Just for Fun

For a few years, it seemed Fox owned children’s weekend television in the New York metropolitan area. In the same year he joined Wonderama, he reached back to the “color war” team competitions he knew as a child in summer camp to create and host Just For Fun, a two-and-a-half hour Saturday morning show involving two teams of kids in blue and gold jumpsuits to compete in contests ranging from the mildly athletic to the wildly bizarre. One mainstay was the Treasure Chest competition where one contestant from each team would be placed in front of a locked chest and 1,000 keys. When the winner found the key to open their chest, a siren would sound, and whatever was happening at the time (be it cartoon, commercial, skit, etc.) was interrupted. The winner would stand with arms outstretched and a towering pile of board games and toys would be placed in his or her arms.

On Your Mark

A year later, Fox hosted ABC’s first original Saturday morning show, On Your Mark, a game show in which children ages 9 through 13 answered questions about various professions. Because Sonny Fox was under “exclusive” contract to WNEW-TV, On Your Mark aired on Channel 5 in New York, instead of WABC-TV channel 7 ABC’s owned station.  On Your Mark lasted one season, but the lively Just For Fun lasted until 1965. Fox left Wonderama in 1967; his successor, Bob McAllister, continued the show both locally (in New York City), and in national syndication through the 1970s. Fox gradually withdrew from television work (he’d also played Mr. Prim in the 1966 film The Christmas That Almost Wasn’t), spending time in theater and other entertainment while raising his own four children. He spent one year (1977) running children’s programming for NBC (and taking one more stab at hosting, with the short-lived, California-based, Way Out Games in 1976) while spending time concurrently as a lecturer at the State University of New York at Stony Brook campus in the 1970s.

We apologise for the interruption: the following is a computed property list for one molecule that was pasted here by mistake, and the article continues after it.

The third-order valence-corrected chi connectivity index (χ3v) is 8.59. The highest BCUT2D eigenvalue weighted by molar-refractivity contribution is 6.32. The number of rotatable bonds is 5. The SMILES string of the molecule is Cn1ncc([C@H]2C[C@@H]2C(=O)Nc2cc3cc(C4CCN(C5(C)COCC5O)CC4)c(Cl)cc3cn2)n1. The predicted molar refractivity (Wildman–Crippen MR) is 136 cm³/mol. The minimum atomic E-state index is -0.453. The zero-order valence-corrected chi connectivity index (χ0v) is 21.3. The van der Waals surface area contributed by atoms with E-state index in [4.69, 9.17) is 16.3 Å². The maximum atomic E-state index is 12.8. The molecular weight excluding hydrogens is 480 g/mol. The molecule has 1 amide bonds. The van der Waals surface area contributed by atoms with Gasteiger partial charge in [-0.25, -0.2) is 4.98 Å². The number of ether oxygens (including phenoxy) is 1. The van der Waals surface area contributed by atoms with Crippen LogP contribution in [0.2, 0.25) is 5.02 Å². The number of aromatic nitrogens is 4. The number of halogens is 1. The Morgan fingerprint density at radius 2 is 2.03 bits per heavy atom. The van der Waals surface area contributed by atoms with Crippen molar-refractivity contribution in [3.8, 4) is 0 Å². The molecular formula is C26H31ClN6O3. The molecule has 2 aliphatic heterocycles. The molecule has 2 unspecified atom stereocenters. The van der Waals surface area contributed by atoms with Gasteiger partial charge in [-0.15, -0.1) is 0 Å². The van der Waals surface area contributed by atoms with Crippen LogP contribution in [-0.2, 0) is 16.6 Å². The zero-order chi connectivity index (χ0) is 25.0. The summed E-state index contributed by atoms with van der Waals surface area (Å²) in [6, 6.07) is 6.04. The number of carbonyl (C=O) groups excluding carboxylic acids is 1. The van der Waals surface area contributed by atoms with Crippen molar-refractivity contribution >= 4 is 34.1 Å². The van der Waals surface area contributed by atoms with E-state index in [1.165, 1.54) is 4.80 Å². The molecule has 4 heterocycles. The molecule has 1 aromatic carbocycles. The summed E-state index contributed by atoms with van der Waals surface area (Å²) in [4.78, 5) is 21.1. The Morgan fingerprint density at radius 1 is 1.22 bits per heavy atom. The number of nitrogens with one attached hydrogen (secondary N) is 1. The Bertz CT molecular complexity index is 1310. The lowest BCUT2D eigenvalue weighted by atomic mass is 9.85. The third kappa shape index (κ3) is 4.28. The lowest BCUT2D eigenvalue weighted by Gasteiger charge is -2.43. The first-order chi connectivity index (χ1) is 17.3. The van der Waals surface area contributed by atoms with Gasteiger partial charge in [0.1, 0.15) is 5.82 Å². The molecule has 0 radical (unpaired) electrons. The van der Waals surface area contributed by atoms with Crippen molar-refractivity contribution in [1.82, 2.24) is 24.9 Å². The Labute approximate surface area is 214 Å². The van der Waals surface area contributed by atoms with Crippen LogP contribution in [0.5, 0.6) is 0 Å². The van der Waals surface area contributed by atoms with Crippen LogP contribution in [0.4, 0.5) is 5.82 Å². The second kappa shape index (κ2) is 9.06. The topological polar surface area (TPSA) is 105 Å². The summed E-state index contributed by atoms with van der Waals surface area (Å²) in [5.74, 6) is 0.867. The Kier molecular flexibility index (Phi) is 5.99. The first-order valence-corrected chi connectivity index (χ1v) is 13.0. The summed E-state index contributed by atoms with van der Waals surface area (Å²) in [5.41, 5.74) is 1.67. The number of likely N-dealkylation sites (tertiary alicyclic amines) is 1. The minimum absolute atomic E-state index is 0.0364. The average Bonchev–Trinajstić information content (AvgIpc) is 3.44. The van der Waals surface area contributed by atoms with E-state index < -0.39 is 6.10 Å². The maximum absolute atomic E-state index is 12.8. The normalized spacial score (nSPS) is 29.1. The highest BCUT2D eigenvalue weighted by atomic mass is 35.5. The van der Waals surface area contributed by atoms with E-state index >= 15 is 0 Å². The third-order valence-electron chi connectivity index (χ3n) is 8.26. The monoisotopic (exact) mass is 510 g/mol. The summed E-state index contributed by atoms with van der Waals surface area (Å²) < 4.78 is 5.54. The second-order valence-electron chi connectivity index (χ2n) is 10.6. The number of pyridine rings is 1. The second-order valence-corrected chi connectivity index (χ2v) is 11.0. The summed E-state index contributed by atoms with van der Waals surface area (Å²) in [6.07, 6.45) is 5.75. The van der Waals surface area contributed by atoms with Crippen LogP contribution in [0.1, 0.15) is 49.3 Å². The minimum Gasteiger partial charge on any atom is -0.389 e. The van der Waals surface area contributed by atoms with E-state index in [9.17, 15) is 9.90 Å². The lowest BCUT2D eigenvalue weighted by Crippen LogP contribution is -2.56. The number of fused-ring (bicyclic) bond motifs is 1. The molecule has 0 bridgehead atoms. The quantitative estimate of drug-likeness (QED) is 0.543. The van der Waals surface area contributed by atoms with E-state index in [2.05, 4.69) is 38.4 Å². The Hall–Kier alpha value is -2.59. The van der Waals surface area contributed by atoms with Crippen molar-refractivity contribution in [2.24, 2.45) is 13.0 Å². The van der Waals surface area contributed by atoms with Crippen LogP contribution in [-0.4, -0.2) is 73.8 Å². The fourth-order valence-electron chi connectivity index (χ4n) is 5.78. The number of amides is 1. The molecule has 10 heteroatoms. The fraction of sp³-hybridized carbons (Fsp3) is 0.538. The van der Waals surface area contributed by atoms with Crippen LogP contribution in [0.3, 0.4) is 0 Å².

The New Yorkers

Fox also co-hosted a daily talk/variety show for adults titled The New Yorkers on WNEW, with co-hosts Penelope Wilson and Gloria Okon, plus newsman Stewart Klein. Airing weekdays during the 1967 TV season, the series was not a hit and was canceled after one season.

Fun Stuff

Fox’s last venture in children’s TV was as the co-executive producer of the short-lived Chuck McCann’s Fun Stuff. The series was seen weekday mornings locally on KHJ-TV Ch. 9 in Los Angeles from September 18, 1989, until October 13, 1989

Sonny Fox Age

Fox was born on 17 June 1925, Brooklyn, New York City, New York, United States and died January 24, 2021 (aged 95).

Sonny Fox Family

Sonny was born on 17 June 1925 to Julius who was in textile business and Getrude who was a theater ticket broker.

Sonny Fox Wife

He was married to Gloria Benson from the year 1952 but later divorced.

Sonny Fox Children

The couple had four children Christopher, Dana, Meredith, and Tracy.

Sonny Fox Height

Information will be updated soon.

Sonny Fox Net Worth

Fox had estimated net worth  of $19 Million

Sonny Fox Show

Fox became the first host of The $64,000 Challenge, the game show spinoff of The $64,000 Question, in 1956

Sonny Fox Philanthropy

In the 1970s, Fox received a call from David Poindexter who urged him to get involved in global issues as a leader in the entertainment industry. Fox was president of the Academy of Television Arts & Sciences at the time and invited Poindexter for a meeting. Impassioned by the minister’s request, Fox then organized so-called “Soap Summits” where he united the heads of television networks, soap opera writers and public officials. He later joined and became the chairman of the board for Population Communications International, a New York-based nonprofit dedicated to improving family planning issues through popular media. PCI’s work included working with the U.S. and international soap opera producers, helping them develop “more healthful” family planning storylines, as a newspaper article described it in 2002.

Sonny Fox Twitter